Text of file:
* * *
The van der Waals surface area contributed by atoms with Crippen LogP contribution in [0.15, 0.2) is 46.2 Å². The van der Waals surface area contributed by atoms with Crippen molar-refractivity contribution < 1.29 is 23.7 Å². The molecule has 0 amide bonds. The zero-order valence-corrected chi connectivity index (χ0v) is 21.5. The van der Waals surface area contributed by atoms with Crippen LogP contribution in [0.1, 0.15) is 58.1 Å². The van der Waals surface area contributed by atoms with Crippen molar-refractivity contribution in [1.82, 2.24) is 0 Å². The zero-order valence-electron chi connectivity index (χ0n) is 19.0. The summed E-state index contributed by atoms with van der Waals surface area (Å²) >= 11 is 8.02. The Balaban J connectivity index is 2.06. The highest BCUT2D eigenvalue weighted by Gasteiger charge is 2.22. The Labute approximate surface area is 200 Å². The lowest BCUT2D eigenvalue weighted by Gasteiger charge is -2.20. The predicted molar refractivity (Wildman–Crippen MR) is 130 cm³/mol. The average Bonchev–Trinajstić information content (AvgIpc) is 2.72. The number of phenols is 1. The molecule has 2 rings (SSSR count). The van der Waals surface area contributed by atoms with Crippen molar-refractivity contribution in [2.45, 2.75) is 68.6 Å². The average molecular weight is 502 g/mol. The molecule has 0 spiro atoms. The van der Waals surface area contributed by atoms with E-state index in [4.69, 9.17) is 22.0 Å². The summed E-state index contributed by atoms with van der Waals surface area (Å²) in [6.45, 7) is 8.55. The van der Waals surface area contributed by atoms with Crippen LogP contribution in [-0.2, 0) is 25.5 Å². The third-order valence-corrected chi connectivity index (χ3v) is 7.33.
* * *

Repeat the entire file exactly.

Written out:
The van der Waals surface area contributed by atoms with Crippen LogP contribution in [0.15, 0.2) is 46.2 Å². The van der Waals surface area contributed by atoms with Crippen molar-refractivity contribution < 1.29 is 23.7 Å². The molecule has 0 amide bonds. The zero-order valence-corrected chi connectivity index (χ0v) is 21.5. The van der Waals surface area contributed by atoms with Crippen LogP contribution in [0.1, 0.15) is 58.1 Å². The van der Waals surface area contributed by atoms with Crippen molar-refractivity contribution in [1.82, 2.24) is 0 Å². The zero-order valence-electron chi connectivity index (χ0n) is 19.0. The summed E-state index contributed by atoms with van der Waals surface area (Å²) >= 11 is 8.02. The Balaban J connectivity index is 2.06. The highest BCUT2D eigenvalue weighted by Gasteiger charge is 2.22. The Labute approximate surface area is 200 Å². The lowest BCUT2D eigenvalue weighted by Gasteiger charge is -2.20. The predicted molar refractivity (Wildman–Crippen MR) is 130 cm³/mol. The average Bonchev–Trinajstić information content (AvgIpc) is 2.72. The number of phenols is 1. The molecule has 2 rings (SSSR count). The van der Waals surface area contributed by atoms with Crippen molar-refractivity contribution in [2.45, 2.75) is 68.6 Å². The average molecular weight is 502 g/mol. The molecule has 0 spiro atoms. The van der Waals surface area contributed by atoms with E-state index in [4.69, 9.17) is 22.0 Å². The summed E-state index contributed by atoms with van der Waals surface area (Å²) in [6.45, 7) is 8.55. The van der Waals surface area contributed by atoms with Crippen LogP contribution in [-0.2, 0) is 25.5 Å². The third-order valence-corrected chi connectivity index (χ3v) is 7.33.